As many companies as possible shifting supply chains outside of China in response to the uncertainty of geopolitical tensions and Beijing’s “zero COVID” policy, Fictiv is strengthening its outpost in the country.
Based in San Francisco Made up operates a platform that aims to simplify the hardware procurement process and connects hardware companies with suppliers worldwide. When it comes to sourcing high-end parts for products like medical equipment, surgical devices and even rockets, there’s probably no better place than China. That’s why Fictiv set up an office there to be closer to its supplier network. Within five years, the team grew to 60 people in the southern industrial center of Guangzhou.
Despite the challenges surrounding COVID restrictions and geopolitics, “the manufacturing base in China is not going away,” Fictiv founder and CEO Dave Evans said in an interview with TechCrunch. “Shenzhen was a fishing village 30 years ago, and now it is the manufacturing center of the world. It will take some time for other third-party ecosystems to really catch up,” he said, adding that Apple and its contract manufacturer Foxconn have offered a strong playbook for a generation of factory owners in the country.
Digital procurement is proving especially useful during COVID. The traditional way, according to Evans, is a manual process that relies on face-to-face meetings: In China, you’ll need to find a shifu—an experienced Chinese master—who will sit down, sip some tea, and then slowly tell you from his 30-year molding experience to change this and that on your 3D drawing. Fictiv uses AI to replace this random human interaction with allowing product developers to run simulations on 3D designs and get a quote and estimated production time.
Despite its focus on digitization, Fictiv emphasizes the importance of on-site teams in its sourcing destinations. Evans used to travel to China every quarter, but hadn’t since the COVID outbreak, which imposed strict restrictions on inbound travel. Huaqiangbei, the world’s largest e-commerce marketplace located in the heart of Shenzhen, has been attracting a flood of foreign hardware manufacturers. Now foreigners are a rare sight.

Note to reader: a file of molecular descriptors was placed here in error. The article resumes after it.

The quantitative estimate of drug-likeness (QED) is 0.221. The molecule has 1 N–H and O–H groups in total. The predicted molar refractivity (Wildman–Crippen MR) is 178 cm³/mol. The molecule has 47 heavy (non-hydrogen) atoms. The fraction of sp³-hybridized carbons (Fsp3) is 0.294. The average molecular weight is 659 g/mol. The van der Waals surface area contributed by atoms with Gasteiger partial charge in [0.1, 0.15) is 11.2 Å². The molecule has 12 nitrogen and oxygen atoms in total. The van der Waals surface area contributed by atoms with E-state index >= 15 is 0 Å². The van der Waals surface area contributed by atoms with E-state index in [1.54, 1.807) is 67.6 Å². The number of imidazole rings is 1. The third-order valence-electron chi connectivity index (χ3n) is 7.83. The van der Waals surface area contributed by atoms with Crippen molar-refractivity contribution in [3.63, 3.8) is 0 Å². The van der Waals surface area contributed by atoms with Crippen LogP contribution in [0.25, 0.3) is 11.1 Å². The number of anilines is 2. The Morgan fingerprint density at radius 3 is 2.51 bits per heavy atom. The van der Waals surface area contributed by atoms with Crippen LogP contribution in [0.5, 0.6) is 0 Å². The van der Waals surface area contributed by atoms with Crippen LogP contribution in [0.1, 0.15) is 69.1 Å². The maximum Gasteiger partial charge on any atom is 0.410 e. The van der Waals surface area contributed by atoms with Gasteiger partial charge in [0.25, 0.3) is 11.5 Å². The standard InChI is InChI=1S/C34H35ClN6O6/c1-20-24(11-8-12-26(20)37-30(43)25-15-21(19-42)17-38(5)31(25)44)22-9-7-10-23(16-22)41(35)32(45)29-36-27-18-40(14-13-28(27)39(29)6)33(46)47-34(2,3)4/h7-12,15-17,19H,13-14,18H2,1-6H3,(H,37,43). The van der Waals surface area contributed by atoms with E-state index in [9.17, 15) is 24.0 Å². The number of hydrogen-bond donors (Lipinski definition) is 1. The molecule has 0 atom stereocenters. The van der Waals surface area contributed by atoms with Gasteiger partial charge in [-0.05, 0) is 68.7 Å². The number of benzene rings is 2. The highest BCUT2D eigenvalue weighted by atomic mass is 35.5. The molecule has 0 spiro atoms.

“Because it’s been so difficult to access China in recent years, the value we have in combining software, technology and all the AI that we’ve built with boots on the ground right next to our manufacturing partners has built a really compelling proposition for all customers, because they can’t fly to China,” the executive said.
While China remains an integral part of Fictiv, the company is also diversifying. “When the next big thing happens, how will your business change? And that’s what I would say to all founders who are thinking about this — are you building a truly sustainable supply chain?” Evans asked.
That’s partly why Fictiv recently opened an office in India, which “is very strong and getting stronger every month” thanks to the “large population, relatively low costs and growing talent there.”
The company has built a global network of 250 verified manufacturing partners, a third of which are in China, where manufacturing capacity is often larger. The remaining suppliers are from India and the USA. To date, Fictiv has produced approximately 20 million parts for thousands of customers. He manages a team of just over 300 employees worldwide.
OS for product developers
Nine years after its launch, Fictiv is building a new business line. The company’s goal is to enable early-stage product development, meaning long-tail volume that Foxconn would find too small. Instead of hiring factories to produce tens of thousands of units, it works with companies trying to get 10 to 1,000.
The company’s new service is a work collaboration platform for everyone involved in the product development lifecycle. Unlike its sourcing platform, which has its profit margin built into the production model, the service charges an annual membership fee. Using the software, the engineer can upload a product design with specifications of the material used, etc. The supply chain specialist can then come in to estimate the lead time and target price, followed by the quality control person who makes additional comments. Finally, the manager will approve the pricing before the buyer can proceed with the purchase.
The idea is to capture the conversation and QA process of product development in an integrated platform, instead of being scattered across emails and spreadsheets, as communication used to be.
“For engineers who have a team, it’s almost like a 3x improvement [on productivity] because of all the tasks you eliminate. For design firms or people who manage many clients, [the software] helps them organize a lot of their workflows, and it gives them an easier way to fill out and keep track of all the different projects that are going on,” Evans noted.